Inflation has Peruvian producers and exporters on alert because table grapes are considered a non-essential product for consumers.
Gabriel Noboa, member of the Association of Producers of Table Grapes of Peru (Provid) and commercial manager of the Don Ricardo farm, told Agraria that growers are nervous and concerned on the part of customers and supermarket chains about how grape consumption will be affected by higher prices caused by inflation.
Noboa warns that “there is a potential risk that grapes are replaceable, since you can opt for cheaper products such as bananas. If you change the usual consumption of table grapes, purchase volumes will drop.”
Not only the inflationary crisis would cause the 2022-2023 campaign to be one of the most challenging for the sector, but also the logistics crisis, such as the rise in costs and freight, he said.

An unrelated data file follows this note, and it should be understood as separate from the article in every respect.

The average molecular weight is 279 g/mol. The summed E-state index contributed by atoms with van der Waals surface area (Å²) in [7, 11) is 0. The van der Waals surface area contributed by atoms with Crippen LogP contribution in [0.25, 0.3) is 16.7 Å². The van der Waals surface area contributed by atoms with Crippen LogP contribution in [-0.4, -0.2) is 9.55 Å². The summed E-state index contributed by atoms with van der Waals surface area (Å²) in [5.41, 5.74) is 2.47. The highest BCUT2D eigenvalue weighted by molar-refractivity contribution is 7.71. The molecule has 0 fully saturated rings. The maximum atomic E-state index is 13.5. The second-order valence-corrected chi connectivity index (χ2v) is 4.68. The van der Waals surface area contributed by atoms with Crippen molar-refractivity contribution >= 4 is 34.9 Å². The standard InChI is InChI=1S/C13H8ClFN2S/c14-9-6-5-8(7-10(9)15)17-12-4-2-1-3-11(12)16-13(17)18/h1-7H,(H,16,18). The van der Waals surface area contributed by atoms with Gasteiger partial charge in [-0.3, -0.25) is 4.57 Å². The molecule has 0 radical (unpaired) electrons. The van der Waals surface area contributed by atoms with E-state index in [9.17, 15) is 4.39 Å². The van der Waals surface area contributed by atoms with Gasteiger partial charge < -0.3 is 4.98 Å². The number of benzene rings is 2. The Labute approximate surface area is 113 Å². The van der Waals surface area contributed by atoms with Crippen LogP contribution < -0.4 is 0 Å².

Delays in fruit deliveries have generated losses in sales due to the fact the delivery date is not met, to which has added to the fall in the prices of the returns.
Despite the challenges, Peru ranks second in the world in terms of table grape export volume and has more than 20,000 hectares distributed in various varieties such as Red Globe, Crimson, among others. In this line, Provid projects a growth of 11 percent in 2022-2023.
With shipments to more than 50 markets, led by the U.S., Canada, Europe, and the United Kingdon, Provid seeks to enter the Japanese market next.